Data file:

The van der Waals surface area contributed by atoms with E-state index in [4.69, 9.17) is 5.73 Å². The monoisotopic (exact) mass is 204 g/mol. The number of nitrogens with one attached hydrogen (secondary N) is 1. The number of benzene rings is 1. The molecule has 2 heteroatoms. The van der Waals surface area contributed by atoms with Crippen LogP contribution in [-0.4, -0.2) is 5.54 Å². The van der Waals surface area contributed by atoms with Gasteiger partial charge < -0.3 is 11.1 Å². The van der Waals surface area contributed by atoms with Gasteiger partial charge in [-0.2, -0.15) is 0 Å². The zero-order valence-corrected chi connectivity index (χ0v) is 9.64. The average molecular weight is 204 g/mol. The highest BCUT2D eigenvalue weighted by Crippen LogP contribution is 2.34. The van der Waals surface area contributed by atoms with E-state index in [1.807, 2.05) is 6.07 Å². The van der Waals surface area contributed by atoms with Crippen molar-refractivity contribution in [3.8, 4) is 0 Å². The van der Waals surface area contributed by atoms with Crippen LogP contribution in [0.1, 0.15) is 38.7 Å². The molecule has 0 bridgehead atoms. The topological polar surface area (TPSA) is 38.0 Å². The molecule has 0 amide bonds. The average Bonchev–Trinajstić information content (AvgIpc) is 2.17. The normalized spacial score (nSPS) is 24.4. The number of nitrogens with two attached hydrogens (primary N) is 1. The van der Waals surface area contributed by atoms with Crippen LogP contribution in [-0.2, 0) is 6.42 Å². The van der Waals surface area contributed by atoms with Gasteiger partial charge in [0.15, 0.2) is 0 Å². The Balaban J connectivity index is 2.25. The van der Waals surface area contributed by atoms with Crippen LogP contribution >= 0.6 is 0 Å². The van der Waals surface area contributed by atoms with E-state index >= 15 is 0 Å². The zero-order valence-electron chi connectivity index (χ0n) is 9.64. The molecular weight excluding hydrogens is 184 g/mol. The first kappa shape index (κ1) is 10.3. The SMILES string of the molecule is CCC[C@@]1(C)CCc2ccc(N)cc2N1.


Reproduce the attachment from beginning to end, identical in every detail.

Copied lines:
The van der Waals surface area contributed by atoms with E-state index in [4.69, 9.17) is 5.73 Å². The monoisotopic (exact) mass is 204 g/mol. The number of nitrogens with one attached hydrogen (secondary N) is 1. The number of benzene rings is 1. The molecule has 2 heteroatoms. The van der Waals surface area contributed by atoms with Crippen LogP contribution in [-0.4, -0.2) is 5.54 Å². The van der Waals surface area contributed by atoms with Gasteiger partial charge < -0.3 is 11.1 Å². The van der Waals surface area contributed by atoms with Gasteiger partial charge in [-0.2, -0.15) is 0 Å². The zero-order valence-corrected chi connectivity index (χ0v) is 9.64. The average molecular weight is 204 g/mol. The highest BCUT2D eigenvalue weighted by Crippen LogP contribution is 2.34. The van der Waals surface area contributed by atoms with E-state index in [1.807, 2.05) is 6.07 Å². The van der Waals surface area contributed by atoms with Crippen molar-refractivity contribution in [3.8, 4) is 0 Å². The van der Waals surface area contributed by atoms with Crippen LogP contribution in [0.1, 0.15) is 38.7 Å². The molecule has 0 bridgehead atoms. The topological polar surface area (TPSA) is 38.0 Å². The molecule has 0 amide bonds. The average Bonchev–Trinajstić information content (AvgIpc) is 2.17. The normalized spacial score (nSPS) is 24.4. The number of nitrogens with two attached hydrogens (primary N) is 1. The van der Waals surface area contributed by atoms with Crippen LogP contribution in [-0.2, 0) is 6.42 Å². The van der Waals surface area contributed by atoms with Gasteiger partial charge in [0.15, 0.2) is 0 Å². The Balaban J connectivity index is 2.25. The van der Waals surface area contributed by atoms with Crippen LogP contribution >= 0.6 is 0 Å². The van der Waals surface area contributed by atoms with E-state index >= 15 is 0 Å². The zero-order valence-electron chi connectivity index (χ0n) is 9.64. The molecular weight excluding hydrogens is 184 g/mol. The first kappa shape index (κ1) is 10.3. The SMILES string of the molecule is CCC[C@@]1(C)CCc2ccc(N)cc2N1.